Staples Out! - Rise Again! - CycleBlaze

September 6, 2018

Staples Out!

This was a big day in the story of this recovery so far.  There was the first appointment with physio, back at the hospital,  plus new xrays of the repaired knee, and a reunion with the surgeon.

Physio did not start off quite "on the right foot".  Although we had brought the walker to the hospital, Dodie cast it aside as being too slow. So she just walked into physio. The therapist immediately freaked, declaring that this was overdoing it, and ran to find a cane. She then spent time adjusting it to just the right height. Dodie looked on impassively, but never did use or touch it. 

Dodie had come in ready to explain her sole objective of getting on, stationary training with, and as soon as possible, riding her bike. But the  physio pooh poohed this as being weeks away, and got out the standard book, turning to  standard exercise #1. She then gave Dodie a failing grade on her performance of #1. 

The lady was so self-righteous and school marm-y that Dodie and I exchanged several exasperated glances. I was about ready for us to walk out. But, we all persevered, and Dodie did eventually display a 90 degree knee bend and almost a straight leg when lying down. On this basis, the lady assigned exercises up to #11.  (There are 11 exercises prescribed for weeks 1-3, and 29 in total. The period of intensive physio is deemed to last three months.  The final exercise is called the "Split Squat (lunge)".  Dodie has not been seen "lunging" anywhere for quite some years!)

Up at the orthopedics clinic, various gimpy people lined the corridor. There were no available seats for able bodied assistants, or even those with bad arms or shoulders. So these just stood around. It was interesting seeing others at different stages of the knee surgery. We recognized a lady who had been operated two days after Dodie, and were curious to see her progress.  Like Dodie, she had been a flat out wreck on the hospital bed, but here were the two of them, (sort of) walking around. Admittedly, the other lady was "smart" enough to have a cane. Or maybe in two days she will throw it away! This place is the true "Lourdes" of our world!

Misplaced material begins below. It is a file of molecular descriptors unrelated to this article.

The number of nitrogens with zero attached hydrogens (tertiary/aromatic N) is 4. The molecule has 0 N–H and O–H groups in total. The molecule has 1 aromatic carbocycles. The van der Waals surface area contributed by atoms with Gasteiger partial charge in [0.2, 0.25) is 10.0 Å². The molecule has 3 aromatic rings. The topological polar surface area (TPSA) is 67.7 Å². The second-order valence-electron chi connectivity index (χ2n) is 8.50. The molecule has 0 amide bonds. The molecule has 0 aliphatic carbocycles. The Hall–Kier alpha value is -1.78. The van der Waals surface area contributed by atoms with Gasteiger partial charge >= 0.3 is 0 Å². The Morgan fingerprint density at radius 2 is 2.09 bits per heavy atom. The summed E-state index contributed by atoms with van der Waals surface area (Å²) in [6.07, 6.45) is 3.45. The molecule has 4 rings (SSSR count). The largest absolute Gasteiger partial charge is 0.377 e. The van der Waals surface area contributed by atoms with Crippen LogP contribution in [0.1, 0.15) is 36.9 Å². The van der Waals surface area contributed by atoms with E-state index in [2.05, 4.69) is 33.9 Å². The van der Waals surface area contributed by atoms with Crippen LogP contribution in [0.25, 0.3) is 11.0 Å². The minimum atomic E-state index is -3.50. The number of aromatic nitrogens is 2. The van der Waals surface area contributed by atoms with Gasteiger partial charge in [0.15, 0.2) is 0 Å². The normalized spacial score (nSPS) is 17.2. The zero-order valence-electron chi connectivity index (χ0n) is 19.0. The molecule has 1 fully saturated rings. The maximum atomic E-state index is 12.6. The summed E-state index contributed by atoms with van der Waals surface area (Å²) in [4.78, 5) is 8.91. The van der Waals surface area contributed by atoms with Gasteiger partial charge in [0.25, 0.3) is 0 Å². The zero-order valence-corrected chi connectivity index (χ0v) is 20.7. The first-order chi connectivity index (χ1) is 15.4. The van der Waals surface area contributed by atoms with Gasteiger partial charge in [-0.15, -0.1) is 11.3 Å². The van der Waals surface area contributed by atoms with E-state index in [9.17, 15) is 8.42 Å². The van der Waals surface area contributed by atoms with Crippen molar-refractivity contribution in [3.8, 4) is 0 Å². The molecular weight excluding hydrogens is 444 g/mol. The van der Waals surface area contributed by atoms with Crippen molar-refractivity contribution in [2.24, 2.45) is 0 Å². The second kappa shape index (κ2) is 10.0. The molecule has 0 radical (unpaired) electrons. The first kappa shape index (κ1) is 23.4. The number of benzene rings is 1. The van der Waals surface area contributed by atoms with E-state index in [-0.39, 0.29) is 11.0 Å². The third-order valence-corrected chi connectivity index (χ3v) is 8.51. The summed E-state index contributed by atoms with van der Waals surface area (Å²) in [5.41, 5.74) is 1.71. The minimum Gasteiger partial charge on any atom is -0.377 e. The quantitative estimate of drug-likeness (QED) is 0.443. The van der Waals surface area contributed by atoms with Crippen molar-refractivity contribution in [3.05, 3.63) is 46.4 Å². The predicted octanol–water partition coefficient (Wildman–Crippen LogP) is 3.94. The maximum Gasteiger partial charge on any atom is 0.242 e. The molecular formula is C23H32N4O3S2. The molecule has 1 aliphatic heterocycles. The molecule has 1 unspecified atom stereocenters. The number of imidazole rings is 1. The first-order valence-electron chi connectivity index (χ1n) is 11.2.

The messages from the surgeon were all positive, but a bit unsettling (to me, anyway). She said she had perfectly aligned and installed the knee, and that therefore any history Dodie may have had of not being able to flex or straighten it completely is past. Except, big if, Dodie must  try hard on both the flex and straighten, to counteract tight tendons. That means trying to not have a pillow underneath the knee  while sleeping. That could be a challenge, and we'll see how it goes.

Second, the surgeon declared about time to discontinue the heavier pain meds.  I think that is also in the "we'll see" category. I think Dodie did really need them last night. Both the pillow and the meds are more likely to be a case of tapering over a week or so, rather than cold turkey - as the surgeon's comments seemed to imply.

And then, the staples came out! A very gentle and supportive nurse applied a new dressing, but that will come off in no more than a week. After that, a shower! The steri-strips that have now been applied will curl and fall off, and with that the surgery bit is all over. The mechanics will have taken away their tools and gone home. 

But of course, that leaves Dodie with the (oh,oh) physio!

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Bill ShaneyfeltHang in there!

Just remember as a current doctor friend said, "doctors are taught to make patients feel better, but therapists are taught to make patients get better." Most seem to be pretty good at it but, as an old retired doctor friend once told me "Remember 50% of all doctors graduated in the lower half of their class." And it applies to therapists as well.

You seem to be on a pretty favorable recovery, compared to folks I know with fake knees. Keep up the good work! Pain is your friend.
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3 years ago
david alstonWe know it's not a laughing matter but your post, and Dodie, made us chuckle a little.

David and Maun
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3 years ago
Kathleen ClassenDodie, my physiotherapist, who was young (he looked about 20 to me) said he was getting cynical because so few of his patients did the physiotherapy exercises he assigned. So I made it my personal mission to keep him from cynicism 😜. It is tough, and boring! I also found I had to find the fine line between pushing too hard, and not hard enough. So take care, do your exercises and you will be in the Alps on your bike in no time at all. Well, there is the other knee...darn. We are thinking of you in Bolzano.
Kathleen
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3 years ago